Immobilization of heavy metals by microbially induced carbonate precipitation using hydrocarbon-degrading ureolytic bacteria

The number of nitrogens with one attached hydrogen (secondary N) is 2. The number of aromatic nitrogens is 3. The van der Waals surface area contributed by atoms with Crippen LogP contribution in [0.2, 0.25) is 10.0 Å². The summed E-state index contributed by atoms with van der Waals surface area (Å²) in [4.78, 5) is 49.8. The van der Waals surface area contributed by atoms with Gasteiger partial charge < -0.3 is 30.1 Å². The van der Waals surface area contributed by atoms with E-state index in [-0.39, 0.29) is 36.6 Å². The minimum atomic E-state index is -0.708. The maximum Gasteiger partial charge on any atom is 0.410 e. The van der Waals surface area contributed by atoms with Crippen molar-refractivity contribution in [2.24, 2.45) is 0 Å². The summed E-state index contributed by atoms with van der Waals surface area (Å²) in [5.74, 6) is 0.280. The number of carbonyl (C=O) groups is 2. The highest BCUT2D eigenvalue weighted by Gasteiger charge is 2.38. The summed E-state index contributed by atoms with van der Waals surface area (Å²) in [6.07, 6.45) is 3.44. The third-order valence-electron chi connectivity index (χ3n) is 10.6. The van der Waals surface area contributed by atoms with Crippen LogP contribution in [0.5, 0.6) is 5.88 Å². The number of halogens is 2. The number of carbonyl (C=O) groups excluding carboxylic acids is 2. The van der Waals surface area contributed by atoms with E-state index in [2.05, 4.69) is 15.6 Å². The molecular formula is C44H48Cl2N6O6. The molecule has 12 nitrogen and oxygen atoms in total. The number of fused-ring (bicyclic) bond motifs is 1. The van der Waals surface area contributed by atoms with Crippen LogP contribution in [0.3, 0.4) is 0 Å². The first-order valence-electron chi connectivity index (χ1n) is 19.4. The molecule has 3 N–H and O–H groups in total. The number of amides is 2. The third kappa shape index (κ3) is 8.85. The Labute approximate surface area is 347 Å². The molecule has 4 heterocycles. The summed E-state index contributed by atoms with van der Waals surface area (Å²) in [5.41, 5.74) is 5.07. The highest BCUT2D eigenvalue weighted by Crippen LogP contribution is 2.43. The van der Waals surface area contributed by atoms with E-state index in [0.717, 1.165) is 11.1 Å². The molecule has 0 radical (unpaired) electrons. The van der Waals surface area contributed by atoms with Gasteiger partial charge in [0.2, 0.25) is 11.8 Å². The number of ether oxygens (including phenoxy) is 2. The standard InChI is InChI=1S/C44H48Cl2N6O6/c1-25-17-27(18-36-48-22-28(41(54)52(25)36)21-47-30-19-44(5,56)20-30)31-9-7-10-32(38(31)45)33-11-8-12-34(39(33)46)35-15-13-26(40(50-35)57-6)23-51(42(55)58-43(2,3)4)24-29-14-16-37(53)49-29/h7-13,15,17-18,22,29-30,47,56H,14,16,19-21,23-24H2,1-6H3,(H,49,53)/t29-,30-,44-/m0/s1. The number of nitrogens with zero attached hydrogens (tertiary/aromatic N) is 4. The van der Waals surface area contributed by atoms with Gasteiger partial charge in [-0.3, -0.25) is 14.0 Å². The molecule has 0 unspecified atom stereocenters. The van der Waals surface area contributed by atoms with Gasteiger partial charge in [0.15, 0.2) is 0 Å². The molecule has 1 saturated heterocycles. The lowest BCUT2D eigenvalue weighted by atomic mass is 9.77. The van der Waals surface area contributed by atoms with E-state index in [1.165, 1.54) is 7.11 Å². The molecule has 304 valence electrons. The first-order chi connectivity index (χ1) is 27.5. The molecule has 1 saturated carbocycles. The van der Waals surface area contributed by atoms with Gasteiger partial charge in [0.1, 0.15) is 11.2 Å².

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Crude oil contamination introduces multiple threats to human health and the environment, most of which are from toxic heavy metals. Heavy metals cause significant threats because of their persistence, toxicity, and bio-accumulation. Biomineralization, performed through many microbial processes, can lead to the immobilization of heavy metals in formed minerals. The potential of the microbially carbonate-induced precipitation (MICP) in removal by biomineralization of several heavy metals was investigated. A collection of diverse 11 bacterial strains exhibited ureolytic activity and tolerance to heavy metals when growing in Luria-Bertani (LB) and urea medium. Determination of the minimum inhibitory concentrations (MIC) revealed that heavy metal toxicity was arranged as Cd > Ni > Cr > Cu > Zn. Three hydrocarbon-degrading bacterial strains (two of Pseudomonas aeruginosa and one of Providencia rettgeri) exhibited the highest tolerance (MIC > 5 mM) to Cu, Cr, Zn, and Ni, whereas Cd exerted significantly higher toxicity with MIC <1 mM. At all MICP conditions, different proportions of calcium carbonate (calcite) and calcium phosphate (brushite) were formed. Pseudomonas aeruginosa strains (QZ5 and QZ9) exhibited the highest removal efficiency of Cr (100%), whereas Providencia rettgeri strain (QZ2) showed 100% removal of Zn. Heavy metal complexes were found as well. Cd removal was evidenced by the formation of cadmium phosphate induced by Providencia rettgeri bacterial activity. Our study confirmed that hydrocarbon-degrading ureolytic bacteria not only can tolerate heavy metal toxicity but also have the capability to co-precipitate heavy metals. These findings indicate an effective and novel biological approach to bioremediate petroleum hydrocarbons and immobilize multiple heavy metals with mineral formation. This is of high importance for ecological restoration via stabilization of soil and alleviation of heavy metal toxicity.